Wednesday, 6 July 2011

Shambolic science in the Daily Express

In a week where certain sections of the media are getting a well deserved bashing, it's important to remember the kind of damage they can do through perfectly legal means. Indeed, there is a front page story in the Daily Express today that will garner very little criticism, but could very easily lead to major health problems for its readership because of its abuse of scientific research.

Their front page, as seen to the right, proudly declares that 'Now salt is safe to eat', claiming that reducing your intake 'does nothing to reduce your risk of heart disease.' (They also call Public Health specialists 'Health fascists' for good measure)

It is very easy to see how they came to this conclusion, but easier still to see how they got it completely and dangerously wrong. This headline is essentially extrapolated from one piece of research, published in the Cochrane Library. As such, it comes from one of the most reliable sources possible, and we can be sure that the research is thorough, but it seems the Daily Express only read what they wanted to believe.

The review of literature covered nearly 7,000 participants, and found that although lowering your salt intake was correlated with a lower BP, they couldn't find a link to a reduction in your chances of developing heart disease.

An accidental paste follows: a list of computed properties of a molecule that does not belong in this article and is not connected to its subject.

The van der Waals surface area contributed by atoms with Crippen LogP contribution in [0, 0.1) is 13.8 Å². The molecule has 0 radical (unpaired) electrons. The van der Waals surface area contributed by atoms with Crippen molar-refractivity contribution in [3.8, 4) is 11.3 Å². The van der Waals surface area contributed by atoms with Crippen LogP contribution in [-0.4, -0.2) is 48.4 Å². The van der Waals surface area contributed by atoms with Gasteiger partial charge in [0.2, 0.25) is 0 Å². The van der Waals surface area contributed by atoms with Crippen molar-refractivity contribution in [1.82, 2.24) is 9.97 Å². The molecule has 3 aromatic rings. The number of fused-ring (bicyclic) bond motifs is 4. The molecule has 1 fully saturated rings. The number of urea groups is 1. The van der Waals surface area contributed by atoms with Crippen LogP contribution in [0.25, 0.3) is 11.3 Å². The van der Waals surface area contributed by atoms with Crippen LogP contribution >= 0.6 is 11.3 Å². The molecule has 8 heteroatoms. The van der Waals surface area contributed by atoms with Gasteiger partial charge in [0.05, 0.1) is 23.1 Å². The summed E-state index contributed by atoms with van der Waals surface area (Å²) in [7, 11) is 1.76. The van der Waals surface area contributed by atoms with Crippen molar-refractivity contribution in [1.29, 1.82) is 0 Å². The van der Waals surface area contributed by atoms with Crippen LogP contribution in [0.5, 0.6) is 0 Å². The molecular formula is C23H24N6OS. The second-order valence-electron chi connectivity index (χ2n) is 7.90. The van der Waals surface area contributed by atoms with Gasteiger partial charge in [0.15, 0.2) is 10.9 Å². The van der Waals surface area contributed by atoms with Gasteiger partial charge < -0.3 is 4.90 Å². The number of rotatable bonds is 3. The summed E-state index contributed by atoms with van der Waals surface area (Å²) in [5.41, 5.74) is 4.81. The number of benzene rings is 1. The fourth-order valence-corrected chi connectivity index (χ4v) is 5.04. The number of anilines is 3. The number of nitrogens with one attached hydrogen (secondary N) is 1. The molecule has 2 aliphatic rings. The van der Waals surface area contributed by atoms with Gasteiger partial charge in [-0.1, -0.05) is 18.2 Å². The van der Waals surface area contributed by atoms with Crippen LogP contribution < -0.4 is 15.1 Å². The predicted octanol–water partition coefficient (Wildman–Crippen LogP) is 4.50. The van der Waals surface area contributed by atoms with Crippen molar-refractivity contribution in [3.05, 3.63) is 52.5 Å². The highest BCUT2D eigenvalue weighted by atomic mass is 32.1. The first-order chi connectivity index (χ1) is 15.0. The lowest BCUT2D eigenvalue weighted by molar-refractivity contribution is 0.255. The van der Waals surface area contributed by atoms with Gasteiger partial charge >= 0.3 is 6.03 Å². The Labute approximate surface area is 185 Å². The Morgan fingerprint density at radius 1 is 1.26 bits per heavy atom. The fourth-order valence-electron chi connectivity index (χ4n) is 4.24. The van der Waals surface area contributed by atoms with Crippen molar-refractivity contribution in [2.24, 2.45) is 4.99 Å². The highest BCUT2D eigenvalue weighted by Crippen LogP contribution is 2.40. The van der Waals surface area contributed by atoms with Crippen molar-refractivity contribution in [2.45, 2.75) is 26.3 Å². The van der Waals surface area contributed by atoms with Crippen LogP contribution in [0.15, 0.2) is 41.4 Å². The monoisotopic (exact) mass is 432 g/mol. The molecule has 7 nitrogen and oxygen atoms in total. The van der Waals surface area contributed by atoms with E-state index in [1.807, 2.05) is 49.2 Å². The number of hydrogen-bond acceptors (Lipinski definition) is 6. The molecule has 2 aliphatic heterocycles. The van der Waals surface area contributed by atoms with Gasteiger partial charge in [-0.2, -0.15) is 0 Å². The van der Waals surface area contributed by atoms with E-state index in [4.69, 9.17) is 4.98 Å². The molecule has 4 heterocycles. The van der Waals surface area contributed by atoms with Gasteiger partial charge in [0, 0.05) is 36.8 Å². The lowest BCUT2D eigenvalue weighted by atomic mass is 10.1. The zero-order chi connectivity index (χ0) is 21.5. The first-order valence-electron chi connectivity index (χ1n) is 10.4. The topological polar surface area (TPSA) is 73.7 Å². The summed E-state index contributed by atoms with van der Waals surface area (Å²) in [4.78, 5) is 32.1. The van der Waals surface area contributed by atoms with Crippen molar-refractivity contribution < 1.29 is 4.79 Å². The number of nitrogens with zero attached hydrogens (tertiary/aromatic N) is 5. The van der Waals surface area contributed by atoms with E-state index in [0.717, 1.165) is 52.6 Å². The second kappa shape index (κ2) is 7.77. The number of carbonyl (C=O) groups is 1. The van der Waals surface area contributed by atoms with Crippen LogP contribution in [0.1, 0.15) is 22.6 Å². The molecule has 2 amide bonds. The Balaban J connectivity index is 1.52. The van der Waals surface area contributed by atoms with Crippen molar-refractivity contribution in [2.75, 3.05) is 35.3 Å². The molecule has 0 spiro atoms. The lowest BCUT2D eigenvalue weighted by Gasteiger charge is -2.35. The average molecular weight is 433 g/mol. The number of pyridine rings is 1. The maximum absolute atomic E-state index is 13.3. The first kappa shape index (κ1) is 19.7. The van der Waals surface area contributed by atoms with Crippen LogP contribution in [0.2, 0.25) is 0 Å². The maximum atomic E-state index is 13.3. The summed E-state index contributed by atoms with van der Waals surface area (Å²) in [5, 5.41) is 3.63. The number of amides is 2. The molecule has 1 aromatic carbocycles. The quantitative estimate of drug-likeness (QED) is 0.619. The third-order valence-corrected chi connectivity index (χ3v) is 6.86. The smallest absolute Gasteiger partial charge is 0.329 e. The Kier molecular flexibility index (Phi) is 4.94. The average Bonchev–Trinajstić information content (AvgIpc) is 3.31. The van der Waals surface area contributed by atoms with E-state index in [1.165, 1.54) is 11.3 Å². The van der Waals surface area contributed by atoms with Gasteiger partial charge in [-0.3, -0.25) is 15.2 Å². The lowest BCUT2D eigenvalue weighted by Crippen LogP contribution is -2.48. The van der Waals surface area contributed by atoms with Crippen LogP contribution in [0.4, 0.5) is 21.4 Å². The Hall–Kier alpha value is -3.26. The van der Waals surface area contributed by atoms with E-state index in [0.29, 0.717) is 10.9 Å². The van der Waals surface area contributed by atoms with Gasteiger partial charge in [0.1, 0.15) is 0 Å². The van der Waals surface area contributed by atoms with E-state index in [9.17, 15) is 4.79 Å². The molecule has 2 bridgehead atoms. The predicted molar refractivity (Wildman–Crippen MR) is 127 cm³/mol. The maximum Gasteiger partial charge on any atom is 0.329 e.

That would seem to vindicate the Daily Express would it not? There is no evidential proof that lowering salt intake leads to fewer health problems? Well no, it doesn't vindicate them, because that part of the research is clearly where the health reporter stopped reading, having sniffed a juicy front page story. What the researchers also say next is just as important.

First of all, cardiovascular risk is not the only health issue associated with high salt intake, and so to claim that research looking solely at heart disease can show that 'salt is safe' is ludicrous.

Secondly, this is what the researchers said in their conclusion:

"Despite collating more event data than previous systematic reviews of RCTs ... there is still insufficient power to exclude clinically important effects of reduced dietary salt on mortality or CVD morbidity."

And that is the important sentence. Just because they failed to find the link does not mean the link doesn't exist. They categorically state in the research that the sample size was too small to expect to find firm conclusions, and that they would need at least 18,000 participants before expecting to find the statistical link.

The research was consistent with what they would expect to find, but the benefits will not be visible in such a small sample. To use this single piece of research to declare that salt is safe is comparable to the single piece of research that the MMR vaccine was linked to autism, and we see now the damage that irresponsible research and subsequent bad journalism has done to children's health.

I am not going to be melodramatic, I do not believe that upon reading this headline all Daily Express readers will suddenly start quadrupling their salt intake. But it does undermine health strategies - and the public perception of those strategies - which are aimed at reducing the nation's salt intake. In doing so, it is having a very real, and very negative, impact on the health of its readership.

Bad journalism can do more damage than you might think.

No comments: